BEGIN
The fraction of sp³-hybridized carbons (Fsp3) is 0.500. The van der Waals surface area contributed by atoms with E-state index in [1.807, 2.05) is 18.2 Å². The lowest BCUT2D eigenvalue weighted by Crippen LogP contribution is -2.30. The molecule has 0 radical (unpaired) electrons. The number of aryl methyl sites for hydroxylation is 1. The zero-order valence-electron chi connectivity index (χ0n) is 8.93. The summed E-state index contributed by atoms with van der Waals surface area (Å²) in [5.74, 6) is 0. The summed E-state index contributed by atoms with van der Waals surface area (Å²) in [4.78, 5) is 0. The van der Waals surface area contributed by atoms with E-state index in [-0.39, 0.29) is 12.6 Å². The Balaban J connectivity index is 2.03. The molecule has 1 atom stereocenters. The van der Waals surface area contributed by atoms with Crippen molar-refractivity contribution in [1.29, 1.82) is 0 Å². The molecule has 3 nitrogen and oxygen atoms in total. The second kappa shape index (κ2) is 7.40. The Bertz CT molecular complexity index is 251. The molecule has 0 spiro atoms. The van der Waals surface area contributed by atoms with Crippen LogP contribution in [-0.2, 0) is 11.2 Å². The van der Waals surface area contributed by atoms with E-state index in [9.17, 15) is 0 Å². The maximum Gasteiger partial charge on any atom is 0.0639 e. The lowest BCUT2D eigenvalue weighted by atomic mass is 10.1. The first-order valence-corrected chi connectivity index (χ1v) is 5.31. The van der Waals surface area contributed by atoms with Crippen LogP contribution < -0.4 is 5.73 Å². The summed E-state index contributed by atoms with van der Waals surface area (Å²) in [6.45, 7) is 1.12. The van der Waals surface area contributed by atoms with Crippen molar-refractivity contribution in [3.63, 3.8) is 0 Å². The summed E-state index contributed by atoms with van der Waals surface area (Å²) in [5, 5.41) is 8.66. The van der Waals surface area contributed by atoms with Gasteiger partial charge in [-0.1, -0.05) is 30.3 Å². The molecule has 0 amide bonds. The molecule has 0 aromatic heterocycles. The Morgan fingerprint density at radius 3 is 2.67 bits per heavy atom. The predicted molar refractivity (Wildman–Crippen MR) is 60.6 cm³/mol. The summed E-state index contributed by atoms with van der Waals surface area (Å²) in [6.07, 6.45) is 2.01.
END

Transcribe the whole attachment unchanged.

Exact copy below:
The fraction of sp³-hybridized carbons (Fsp3) is 0.500. The van der Waals surface area contributed by atoms with E-state index in [1.807, 2.05) is 18.2 Å². The lowest BCUT2D eigenvalue weighted by Crippen LogP contribution is -2.30. The molecule has 0 radical (unpaired) electrons. The number of aryl methyl sites for hydroxylation is 1. The zero-order valence-electron chi connectivity index (χ0n) is 8.93. The summed E-state index contributed by atoms with van der Waals surface area (Å²) in [5.74, 6) is 0. The summed E-state index contributed by atoms with van der Waals surface area (Å²) in [4.78, 5) is 0. The van der Waals surface area contributed by atoms with E-state index in [-0.39, 0.29) is 12.6 Å². The Balaban J connectivity index is 2.03. The molecule has 1 atom stereocenters. The van der Waals surface area contributed by atoms with Crippen molar-refractivity contribution in [1.29, 1.82) is 0 Å². The molecule has 3 nitrogen and oxygen atoms in total. The second kappa shape index (κ2) is 7.40. The Bertz CT molecular complexity index is 251. The molecule has 0 spiro atoms. The van der Waals surface area contributed by atoms with Crippen LogP contribution in [-0.2, 0) is 11.2 Å². The van der Waals surface area contributed by atoms with E-state index in [9.17, 15) is 0 Å². The maximum Gasteiger partial charge on any atom is 0.0639 e. The lowest BCUT2D eigenvalue weighted by atomic mass is 10.1. The first-order valence-corrected chi connectivity index (χ1v) is 5.31. The van der Waals surface area contributed by atoms with Crippen LogP contribution < -0.4 is 5.73 Å². The summed E-state index contributed by atoms with van der Waals surface area (Å²) in [6.45, 7) is 1.12. The van der Waals surface area contributed by atoms with Crippen molar-refractivity contribution in [3.63, 3.8) is 0 Å². The summed E-state index contributed by atoms with van der Waals surface area (Å²) in [5, 5.41) is 8.66. The van der Waals surface area contributed by atoms with Gasteiger partial charge in [-0.1, -0.05) is 30.3 Å². The molecule has 0 amide bonds. The molecule has 0 aromatic heterocycles. The Morgan fingerprint density at radius 3 is 2.67 bits per heavy atom. The predicted molar refractivity (Wildman–Crippen MR) is 60.6 cm³/mol. The summed E-state index contributed by atoms with van der Waals surface area (Å²) in [6.07, 6.45) is 2.01.